[Page 127]

One of the foundations of the Zionist education delivered by the youth movements was education toward a Jewish personality who had pride in his Judaism and who would also know how to defend himself in the event of tribulations.


Then, the evil decrees began for Polish Judaism: The decrees of Mrs. Prystor[1] and the ban of Jewish shechita (ritual slaughter), the pogroms of Przytyk, and the anti-Semitic incitement in every city and town. Of course, the tribulations did not skip over our city. The gentile stores, barber shops and bakeries began to add the notation “Christian” to their signs…


The Achva Zionist youth in Turka

The anti-Semitic incitement increased especially among the Ukrainian population who lived on the edges of the city. They often attacked Jewish passers by, especially the Jews of Upper Turka, who had to pass through their neighborhood. The Jews would often defend themselves and return the beating. Such an incident took place on one Sabbath eve when the Jews returned home after the service to Welcome the Sabbath. In the fracas that broke out, the Ukrainians received severe blows from the brave Jews, like the descendents of “Noach Pandre”[2]

[Page 128]

The organized youth reacted to what was taking place to them in those days by clarifying the situation at internal meetings and preparing for self defense. Rumors spread that the surrounding population was planning to perpetrate an attack to plunder the Jewish stores on the market day that took place every Wednesday. The situation would have come to actual violence were it not for the strong reaction of the Jews toward the local authorities. As a result, the authorities took restraining action, and the plans of the hooligans were thwarted.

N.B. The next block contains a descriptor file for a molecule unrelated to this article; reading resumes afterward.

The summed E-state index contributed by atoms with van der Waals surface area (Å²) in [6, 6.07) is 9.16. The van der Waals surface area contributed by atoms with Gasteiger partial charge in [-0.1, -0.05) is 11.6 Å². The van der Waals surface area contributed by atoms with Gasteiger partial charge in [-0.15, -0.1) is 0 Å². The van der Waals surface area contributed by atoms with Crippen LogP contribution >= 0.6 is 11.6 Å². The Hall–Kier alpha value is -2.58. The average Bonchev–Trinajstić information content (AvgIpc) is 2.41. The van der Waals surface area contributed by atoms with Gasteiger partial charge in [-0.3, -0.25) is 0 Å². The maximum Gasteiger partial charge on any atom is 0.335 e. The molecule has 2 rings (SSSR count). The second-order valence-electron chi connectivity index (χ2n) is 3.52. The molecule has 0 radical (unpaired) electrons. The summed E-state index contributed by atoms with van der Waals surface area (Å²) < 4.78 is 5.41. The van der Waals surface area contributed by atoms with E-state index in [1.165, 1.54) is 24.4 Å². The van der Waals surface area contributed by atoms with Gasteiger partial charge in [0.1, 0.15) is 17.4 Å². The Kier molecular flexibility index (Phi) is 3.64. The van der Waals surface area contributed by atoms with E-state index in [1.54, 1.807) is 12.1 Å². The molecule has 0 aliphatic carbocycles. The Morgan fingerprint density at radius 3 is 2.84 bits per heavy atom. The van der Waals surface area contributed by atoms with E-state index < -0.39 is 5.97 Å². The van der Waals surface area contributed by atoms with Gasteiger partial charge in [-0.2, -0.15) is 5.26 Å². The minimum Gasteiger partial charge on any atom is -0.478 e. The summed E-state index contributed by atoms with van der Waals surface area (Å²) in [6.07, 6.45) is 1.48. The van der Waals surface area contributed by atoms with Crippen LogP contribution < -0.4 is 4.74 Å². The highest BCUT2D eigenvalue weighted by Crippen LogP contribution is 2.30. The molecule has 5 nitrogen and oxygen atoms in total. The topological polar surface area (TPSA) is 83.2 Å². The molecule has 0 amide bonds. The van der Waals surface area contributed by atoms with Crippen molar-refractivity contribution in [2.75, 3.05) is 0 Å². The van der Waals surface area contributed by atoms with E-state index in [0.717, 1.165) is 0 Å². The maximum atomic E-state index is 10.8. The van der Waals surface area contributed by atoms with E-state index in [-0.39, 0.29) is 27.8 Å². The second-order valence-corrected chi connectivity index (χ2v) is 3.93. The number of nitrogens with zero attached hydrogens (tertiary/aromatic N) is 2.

The economic situation worsened day by day. The youth began to leave the city and search for other places to live. Many made aliya to the Land through various means.

The parents remained, and many hoped for the opportunity to reunite with their children, many of whom had arrived in the Land. Alas, all contact was lost at the outbreak of the war, and all hope was lost.


Members of the editorial committee
of “Iton-Chai” (Living Newspaper)
Standing: Yitzckak Karafiol (living in Haifa)
Sitting from the right: Naftali Zauerbron of blessed memory, Abish Artel of blessed memory, Moshe Press (living in Haifa), Yaakov Weiss of blessed memory

Translator's Footnotes:
  1. Mrs. Janina Prystor, a deputy of the Polish Sejm and wife of former Polish Prime Minister Aleksander Prystor. In 1936, she introduced a government bill that would ban shechita. Return
  2. A character from one of the books by the author Zalman Shneur. Return

[Page 129]

Zionist Activists

by Chaim Pelech


Yosef Koppel


The Hechalutz Organization of Turka, September 15, 1934